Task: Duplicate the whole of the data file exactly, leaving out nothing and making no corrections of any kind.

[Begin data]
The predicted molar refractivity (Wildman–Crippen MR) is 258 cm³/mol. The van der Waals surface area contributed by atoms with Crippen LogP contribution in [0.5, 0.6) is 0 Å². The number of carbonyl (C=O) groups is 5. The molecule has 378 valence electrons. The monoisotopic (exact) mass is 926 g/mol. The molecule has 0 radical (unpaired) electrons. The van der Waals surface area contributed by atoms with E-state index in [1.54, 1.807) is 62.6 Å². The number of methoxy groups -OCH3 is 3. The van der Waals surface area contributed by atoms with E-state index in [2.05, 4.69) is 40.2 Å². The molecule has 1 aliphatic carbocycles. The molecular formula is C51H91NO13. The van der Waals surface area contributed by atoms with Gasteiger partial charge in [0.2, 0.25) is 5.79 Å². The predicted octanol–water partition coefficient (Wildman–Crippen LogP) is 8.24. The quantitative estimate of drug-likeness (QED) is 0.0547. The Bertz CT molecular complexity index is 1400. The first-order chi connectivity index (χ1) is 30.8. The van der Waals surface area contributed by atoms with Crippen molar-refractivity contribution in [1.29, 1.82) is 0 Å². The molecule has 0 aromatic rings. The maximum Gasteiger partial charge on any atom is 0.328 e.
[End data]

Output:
The predicted molar refractivity (Wildman–Crippen MR) is 258 cm³/mol. The van der Waals surface area contributed by atoms with Crippen LogP contribution in [0.5, 0.6) is 0 Å². The number of carbonyl (C=O) groups is 5. The molecule has 378 valence electrons. The monoisotopic (exact) mass is 926 g/mol. The molecule has 0 radical (unpaired) electrons. The van der Waals surface area contributed by atoms with E-state index in [1.54, 1.807) is 62.6 Å². The number of methoxy groups -OCH3 is 3. The van der Waals surface area contributed by atoms with E-state index in [2.05, 4.69) is 40.2 Å². The molecule has 1 aliphatic carbocycles. The molecular formula is C51H91NO13. The van der Waals surface area contributed by atoms with Gasteiger partial charge in [0.2, 0.25) is 5.79 Å². The predicted octanol–water partition coefficient (Wildman–Crippen LogP) is 8.24. The quantitative estimate of drug-likeness (QED) is 0.0547. The Bertz CT molecular complexity index is 1400. The first-order chi connectivity index (χ1) is 30.8. The van der Waals surface area contributed by atoms with Crippen molar-refractivity contribution in [1.29, 1.82) is 0 Å². The molecule has 0 aromatic rings. The maximum Gasteiger partial charge on any atom is 0.328 e.